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Access to Justice, a Recipe for Sustainable Peace in Sierra Leone

Access to Justice, a Recipe for Sustainable Peace in Sierra Leone

Following the end of the war, and it is evident in the report of the truth and reconciliation commission, a popular chorus echoed by many people claimed that the incapacity of the justice system to deliver required justice to people was one of the main causes of the civil conflict. (Photo: Richard Bockarie)

The Problem Still Lurking Around

Sadly, the problem still remains and is sickening to note that it is still causing untold damages to the genial social and political co-existence in the country and hence a possible breeding of a situation that held the country to ransom for over tens years.        

As it is, if the functional frailties and specious tendencies that characterize the country’s justice system post-conflict era as it were in the pre-conflict times are not judiciously addressed, one could mince to say that the country might relapse into the dudgeon of conflict and socio-political brawl that besieged the country’s growth and development. 

The truth is, the enhanced delivery of justice is definitely what precludes the tendencies for Sierra Leone to relapse into conflict to which’s repercussion Sierra Leoneans are no strangers to.

It is a definite truth as has been stated time and again that it only a diligent reformation of the Justice Sector that could ensure the peace consolidation process in Sierra Leone and as such must not be with in a shoddy way. 

What Needs to be Done! 

Access to justice means that justice must not be centralized, functioning Courts established at various level and in various parts in the country accessible to all to hear and adjudicate the existing backlog of cases (one of the greatest impediment to justice delivery) speedily. This will also mean that there is improved functioning of the Courts so that they have the capacity to speedily dispose of new cases and prevent new backlogs from being created, which will obviously improve justice delivery and reduce Human Rights abuses that lurks around the dispensing of justice in the country.

Achieving access to justice also constitutes a proper functioning Law Officers’ Department and Prosecutorial system that has the capacity to prosecute the existing backlog of cases, speedily charge and prosecute all new cases and prevent new backlogs from being created while improving justice delivery; this will serve as interface between the now precarious situation in the justice sector and a serene dispensation of justice in the country.

Donor and technical support to the government of Sierra Leone for the achievement for such a project is very invaluable as no price will commensurate the increased to access to Justice for all, particularly Women and Juveniles and those in the remote provincial lock-hoods. This is the only thing that will serve to prevent relapsing into the dark ages of conflict the blighted existence in the country.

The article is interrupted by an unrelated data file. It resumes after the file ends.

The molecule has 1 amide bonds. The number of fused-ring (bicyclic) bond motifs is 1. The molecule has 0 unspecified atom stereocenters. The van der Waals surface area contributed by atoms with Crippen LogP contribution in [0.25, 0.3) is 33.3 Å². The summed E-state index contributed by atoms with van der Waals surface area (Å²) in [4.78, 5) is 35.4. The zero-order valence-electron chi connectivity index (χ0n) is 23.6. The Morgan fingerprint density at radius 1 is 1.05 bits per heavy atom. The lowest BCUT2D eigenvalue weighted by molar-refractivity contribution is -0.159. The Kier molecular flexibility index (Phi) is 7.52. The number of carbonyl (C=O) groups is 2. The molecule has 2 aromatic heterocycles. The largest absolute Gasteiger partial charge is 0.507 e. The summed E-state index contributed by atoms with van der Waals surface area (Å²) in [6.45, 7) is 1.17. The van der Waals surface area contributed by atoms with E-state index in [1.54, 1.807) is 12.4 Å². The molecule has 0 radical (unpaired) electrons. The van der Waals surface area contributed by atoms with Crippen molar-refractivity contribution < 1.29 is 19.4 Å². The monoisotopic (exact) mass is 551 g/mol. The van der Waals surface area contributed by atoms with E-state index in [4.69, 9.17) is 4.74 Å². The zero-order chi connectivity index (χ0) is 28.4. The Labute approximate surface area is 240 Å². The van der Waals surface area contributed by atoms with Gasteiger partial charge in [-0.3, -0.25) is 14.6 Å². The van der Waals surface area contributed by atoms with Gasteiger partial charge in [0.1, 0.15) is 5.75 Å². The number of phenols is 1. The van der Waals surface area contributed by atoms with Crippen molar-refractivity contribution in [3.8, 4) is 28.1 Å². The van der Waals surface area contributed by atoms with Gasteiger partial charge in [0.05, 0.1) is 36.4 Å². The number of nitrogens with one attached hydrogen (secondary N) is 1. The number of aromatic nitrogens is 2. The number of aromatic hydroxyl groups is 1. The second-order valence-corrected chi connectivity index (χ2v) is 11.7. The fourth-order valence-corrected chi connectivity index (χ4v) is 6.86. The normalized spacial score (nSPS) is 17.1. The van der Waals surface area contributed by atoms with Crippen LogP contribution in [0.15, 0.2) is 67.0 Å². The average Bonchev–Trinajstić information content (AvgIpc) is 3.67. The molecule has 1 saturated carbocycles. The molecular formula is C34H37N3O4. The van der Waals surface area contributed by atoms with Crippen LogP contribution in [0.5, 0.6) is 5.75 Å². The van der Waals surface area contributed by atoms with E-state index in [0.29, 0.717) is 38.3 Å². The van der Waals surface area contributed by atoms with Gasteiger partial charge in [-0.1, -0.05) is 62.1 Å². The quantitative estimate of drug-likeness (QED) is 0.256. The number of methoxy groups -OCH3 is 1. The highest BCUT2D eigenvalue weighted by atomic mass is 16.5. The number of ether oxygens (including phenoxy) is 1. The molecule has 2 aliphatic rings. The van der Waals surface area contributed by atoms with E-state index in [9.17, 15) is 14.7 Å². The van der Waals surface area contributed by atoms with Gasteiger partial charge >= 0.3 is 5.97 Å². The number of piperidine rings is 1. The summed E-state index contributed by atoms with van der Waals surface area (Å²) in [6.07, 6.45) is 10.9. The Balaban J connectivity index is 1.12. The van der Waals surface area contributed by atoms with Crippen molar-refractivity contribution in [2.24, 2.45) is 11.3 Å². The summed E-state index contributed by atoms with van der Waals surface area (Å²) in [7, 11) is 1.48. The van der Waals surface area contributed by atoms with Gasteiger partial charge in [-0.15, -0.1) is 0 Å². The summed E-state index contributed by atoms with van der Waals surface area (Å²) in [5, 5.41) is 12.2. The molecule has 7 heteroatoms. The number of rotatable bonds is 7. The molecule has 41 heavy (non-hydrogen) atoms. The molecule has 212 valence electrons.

Thanks to its support, the United Nations Development Programme has since the end of the war instituted two programmes that are tailored towards the achievement of impartial access to peace and a reformation of the justice sector as a whole. In furtherance of ongoing UNDP support to the Government of Sierra Leone in reforming and reviving the Justice Sector in Sierra Leone, the Access to Justice Initiative has also been implemented alongside the Peace Building Fund support to Justice Sector Reform Project. According to the UNDP, the Access to Justice Initiative ties in with the special niche of UNDP in supporting justice and related systems so that they work for those who are poor and disadvantaged.

While the PBF support to Justice Sector Reform Project focuses on reforming and reviving the Justice sector, the Access to Justice Initiative has played the complementary role of supporting processes and activities the enhance access and promoting a speedy, cost effectiveness and efficiency in the delivery of justice.

Although such support is manifest between the government and its development partners, much still remains to be done in actuating the essence of such projects. The clogging of cases which many have attributed to entrenched corruption in the judiciary continues to be a major hurdle to accessing justice in the country. Magistrate courts are still sparsely distributed in the country making accessibility to them a mammoth task.  The law officers department in the country still remains ill-equipped to properly and speedily prosecute cases which definitely tells us much needs to be done to ensure that justice in the country is made available and accessible. 

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